To assess the quality of the chosen studies, 2 investigators (EV-G and LMP-M) independently applied the Cochrane collaborative risk assessment tool, considering random allocation, allocation concealment, blinding of intervention, presence of complete data in the results, selective or non-selective results presentation, and other biases. This process was applied to the included clinical trials. In addition, the evidence was evaluated through each outcome through the system proposed by the Grading of Recommendation Assessment, Development and Evaluation (GRADE) Working Group, and that evidence was classified as follows: high, moderate, low, and very low. Several traditional GRADE factors were analyzed: bias risk, imprecision, inconsistency, absence of direct evidence, and publication bias. The Guideline Development Tool platform was used for this process.
Pain VAS data were taken in the immediate POP at 6, 12, 24, and 48 hours, from the intervention groups of each study where VAS was used. In addition, the consumption of opioid equivalent to morphine was reported at 24 and 48-hour POP. The results are reported by averages and standard deviation and are presented by means of bar and whiskers graphs for each technique used. For the remaining qualitative outcomes, frequencies, and incidences were presented.
Characteristics of the studies
The research of the different bibliographic sources allowed to identify 386 studies, 348 of which were excluded. In total, 38 articles entered the systematic review (Fig. 1), 36 of which were controlled clinical trials and 2 were cohort type observational studies: Hutchins et al10 and Komatsu et al11 conducted a retrospective study of 185 patients undergoing thoracotomy, in which a paravertebral block with catheter was placed directly by the treating surgeon; the Hutchins study10 was conducted prospectively on 35 patients undergoing thoracotomy for lung transplantation, where the treating anesthesiologist inserted a US-guided paravertebral catheter. The other studies included in the review were 36 controlled clinical trials, 4 of which had PVB intervention in the 2 compared groups, making variations in the drug used: Ammar and Mahmoud12 compared the use of bupivacaine vs. the mixture of bupivacaine with magnesium sulfate in PVB-US; Bauer et al13 compared ropivacaine vs. ropivacaine plus Sufentanil in PVB-US; Dutta et al14 and Hassan and Mahran15 compared local anesthetic with and without steroid. In the other studies, PVB intervention was compared with another type of intervention strategy, with epidural analgesia as the main comparison, followed by intravenous analgesia with PCA (patient controlled analgesia) with fentanyl or morphine-type opioids, and intercostal or pleural blocks. The study by Fibla et al16 compares PVB in 2 types of thoracotomy: anterior vs. posterolateral. Moreover, in 2009, the same author17 evaluated PVB performed before surgery and after closing the thoracotomy. Garutti et al18 compared the preoperative PVB performed by the anesthesiologist with the PVB performed by the surgeon. Kaya et al19 compared single injection PVB vs. multiple thoracic injections.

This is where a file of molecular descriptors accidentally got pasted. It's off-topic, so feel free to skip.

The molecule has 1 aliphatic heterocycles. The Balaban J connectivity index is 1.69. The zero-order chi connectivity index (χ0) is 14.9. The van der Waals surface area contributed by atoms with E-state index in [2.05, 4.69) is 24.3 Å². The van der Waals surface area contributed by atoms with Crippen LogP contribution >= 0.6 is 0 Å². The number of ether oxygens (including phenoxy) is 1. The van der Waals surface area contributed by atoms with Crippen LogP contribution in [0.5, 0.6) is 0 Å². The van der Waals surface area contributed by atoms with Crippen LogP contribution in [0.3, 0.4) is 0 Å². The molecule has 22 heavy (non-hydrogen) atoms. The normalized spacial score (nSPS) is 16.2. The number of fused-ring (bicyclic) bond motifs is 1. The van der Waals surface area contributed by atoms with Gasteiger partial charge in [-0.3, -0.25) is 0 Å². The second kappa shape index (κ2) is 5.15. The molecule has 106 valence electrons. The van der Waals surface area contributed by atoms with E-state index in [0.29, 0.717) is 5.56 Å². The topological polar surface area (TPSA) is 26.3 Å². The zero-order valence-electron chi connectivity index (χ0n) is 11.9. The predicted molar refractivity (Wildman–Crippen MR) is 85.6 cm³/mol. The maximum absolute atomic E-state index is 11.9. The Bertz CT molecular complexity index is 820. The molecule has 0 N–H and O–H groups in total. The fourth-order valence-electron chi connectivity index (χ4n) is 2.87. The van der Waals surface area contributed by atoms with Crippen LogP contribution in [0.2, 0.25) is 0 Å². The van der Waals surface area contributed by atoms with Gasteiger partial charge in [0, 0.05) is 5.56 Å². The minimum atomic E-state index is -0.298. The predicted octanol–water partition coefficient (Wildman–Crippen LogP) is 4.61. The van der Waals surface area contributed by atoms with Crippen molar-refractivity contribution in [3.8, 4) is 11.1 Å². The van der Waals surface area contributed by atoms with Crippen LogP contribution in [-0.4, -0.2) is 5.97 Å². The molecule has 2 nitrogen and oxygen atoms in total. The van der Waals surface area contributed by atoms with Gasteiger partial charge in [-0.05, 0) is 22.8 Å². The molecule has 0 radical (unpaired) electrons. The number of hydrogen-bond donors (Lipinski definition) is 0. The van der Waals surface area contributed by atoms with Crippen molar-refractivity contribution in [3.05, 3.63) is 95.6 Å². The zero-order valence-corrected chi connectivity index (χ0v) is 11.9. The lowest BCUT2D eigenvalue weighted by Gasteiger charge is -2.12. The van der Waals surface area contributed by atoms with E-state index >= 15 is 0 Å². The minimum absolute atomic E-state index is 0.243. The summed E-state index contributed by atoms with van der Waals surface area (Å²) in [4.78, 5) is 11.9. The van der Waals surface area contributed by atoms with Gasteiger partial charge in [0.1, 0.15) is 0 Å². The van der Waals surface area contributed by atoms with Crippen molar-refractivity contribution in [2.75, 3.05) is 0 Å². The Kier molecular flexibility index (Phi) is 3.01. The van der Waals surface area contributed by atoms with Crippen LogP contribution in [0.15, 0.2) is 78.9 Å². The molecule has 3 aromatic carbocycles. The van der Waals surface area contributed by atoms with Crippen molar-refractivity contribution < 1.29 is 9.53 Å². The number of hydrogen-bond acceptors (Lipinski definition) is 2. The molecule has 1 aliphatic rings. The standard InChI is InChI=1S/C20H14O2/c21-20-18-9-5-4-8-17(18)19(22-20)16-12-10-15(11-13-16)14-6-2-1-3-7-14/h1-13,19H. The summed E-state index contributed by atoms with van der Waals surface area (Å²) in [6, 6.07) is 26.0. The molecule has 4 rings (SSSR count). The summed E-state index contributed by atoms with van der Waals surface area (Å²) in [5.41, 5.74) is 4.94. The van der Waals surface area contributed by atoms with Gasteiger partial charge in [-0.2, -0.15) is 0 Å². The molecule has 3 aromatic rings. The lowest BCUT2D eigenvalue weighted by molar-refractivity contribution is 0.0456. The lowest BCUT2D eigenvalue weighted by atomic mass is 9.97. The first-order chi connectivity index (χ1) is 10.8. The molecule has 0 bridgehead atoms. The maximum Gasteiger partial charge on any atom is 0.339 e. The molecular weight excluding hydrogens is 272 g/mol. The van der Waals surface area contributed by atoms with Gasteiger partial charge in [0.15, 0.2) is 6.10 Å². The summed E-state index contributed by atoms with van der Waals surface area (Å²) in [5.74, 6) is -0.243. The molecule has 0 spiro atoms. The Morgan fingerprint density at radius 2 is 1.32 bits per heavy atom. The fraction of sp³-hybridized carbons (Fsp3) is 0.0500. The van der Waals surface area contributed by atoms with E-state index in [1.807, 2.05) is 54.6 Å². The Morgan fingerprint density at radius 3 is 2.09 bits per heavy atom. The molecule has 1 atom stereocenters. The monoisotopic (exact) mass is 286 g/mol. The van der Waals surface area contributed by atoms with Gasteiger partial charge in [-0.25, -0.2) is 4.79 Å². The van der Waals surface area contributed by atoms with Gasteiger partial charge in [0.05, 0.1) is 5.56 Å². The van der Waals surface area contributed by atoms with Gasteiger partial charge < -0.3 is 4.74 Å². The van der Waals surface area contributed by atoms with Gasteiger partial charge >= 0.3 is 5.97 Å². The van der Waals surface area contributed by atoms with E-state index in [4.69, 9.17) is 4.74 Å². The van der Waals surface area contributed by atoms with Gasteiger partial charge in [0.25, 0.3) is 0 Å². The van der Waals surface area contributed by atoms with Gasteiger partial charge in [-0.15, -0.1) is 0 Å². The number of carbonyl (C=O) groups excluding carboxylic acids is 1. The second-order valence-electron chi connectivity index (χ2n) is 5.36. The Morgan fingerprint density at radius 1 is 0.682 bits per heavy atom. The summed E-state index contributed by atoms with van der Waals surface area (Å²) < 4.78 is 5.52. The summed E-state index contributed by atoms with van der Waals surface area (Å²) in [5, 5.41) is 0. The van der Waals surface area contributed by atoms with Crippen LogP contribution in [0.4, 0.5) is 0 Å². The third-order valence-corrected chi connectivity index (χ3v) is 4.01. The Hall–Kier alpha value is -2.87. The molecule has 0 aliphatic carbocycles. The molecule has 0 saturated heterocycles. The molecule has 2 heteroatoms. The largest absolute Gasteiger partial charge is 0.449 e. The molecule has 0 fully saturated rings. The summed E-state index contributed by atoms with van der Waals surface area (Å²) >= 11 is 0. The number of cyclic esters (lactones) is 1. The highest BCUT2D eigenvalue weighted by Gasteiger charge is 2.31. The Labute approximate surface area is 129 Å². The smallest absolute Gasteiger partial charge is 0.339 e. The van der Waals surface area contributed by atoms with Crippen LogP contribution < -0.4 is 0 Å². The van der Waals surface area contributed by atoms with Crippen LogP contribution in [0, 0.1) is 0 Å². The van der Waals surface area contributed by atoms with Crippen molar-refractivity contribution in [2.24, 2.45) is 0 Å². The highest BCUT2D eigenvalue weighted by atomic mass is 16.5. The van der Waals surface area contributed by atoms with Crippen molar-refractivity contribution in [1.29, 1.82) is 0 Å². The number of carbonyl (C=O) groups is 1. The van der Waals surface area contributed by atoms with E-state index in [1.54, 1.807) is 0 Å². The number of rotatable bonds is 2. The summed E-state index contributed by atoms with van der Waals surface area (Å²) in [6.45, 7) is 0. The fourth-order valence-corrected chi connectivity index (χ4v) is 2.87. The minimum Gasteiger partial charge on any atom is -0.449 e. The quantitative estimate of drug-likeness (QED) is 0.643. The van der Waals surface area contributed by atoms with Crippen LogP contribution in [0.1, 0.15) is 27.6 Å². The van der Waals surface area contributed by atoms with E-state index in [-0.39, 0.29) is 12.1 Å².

The PVB placing technique used in 13 of the studies was PVB-AS.18,20–31 The main technique used by researchers in these studies was guidance through anatomical references previously taken by surface anatomy and, in a few cases, prior ultrasound marking on puncture site. Loss of resistance with both air and saline was performed, according to institutional guidelines or as established in the study protocol.
The preoperative US-guided technique was performed in 7 studies10,12–15,32,33 using high-frequency linear ultrasound probes (10–16 MHz). The main ultrasound technique was flat puncture10,12–14,33 with ultrasound location of the vertebrae's spinous processes, the transverse costal ligaments, the pleura, and the paravertebral spaces. The procedure was not only performed before the surgical incision, but it also required previous training in the ultrasound technique.
The insertion of a paravertebral catheter by the surgeon during the procedure (PVB-C) was performed in 18 studies,11,16–18,34–47 making it the most representative PVB technique, as it was evaluated in 46% of the studies included in the review. This approach was the one with the greatest variation throughout the included studies, given that the puncture technique changed substantially according to the surgeon's degree of surgical visualization during the procedure; in addition, the moments when the blockage was performed were highly inconsistent, given that in some studies it was performed at the beginning of the surgery, in others before the thoracotomy (by thoracoscopy before placement)25,26,28,34,48 and in others at the end of the surgical procedure.
Only the study carried out by Kaya et al19 used neurostimulation as a guide for the PVB, with a 50 mm Stimuplex needle, an initial current of 2.5 mA, 0.3 ms, and 1 Hz, to stimulate the intercostal muscles and determine when to introduce the perineural catheter.
During most of the included studies, a catheter was left for continuous analgesic perfusion, except in the studies of Ammar et al,12 Li et al,33 Neuburger et al31, and Zhang et al,41 which were single-injection procedures in the paravertebral space. In the studies of Hill et al5 and Kaya et al,19 a single paravertebral injection block was performed in several thoracic spaces without leaving a catheter for continuous infusion. The table of abstracts of the included studies is shown in Annex 2 (CDC).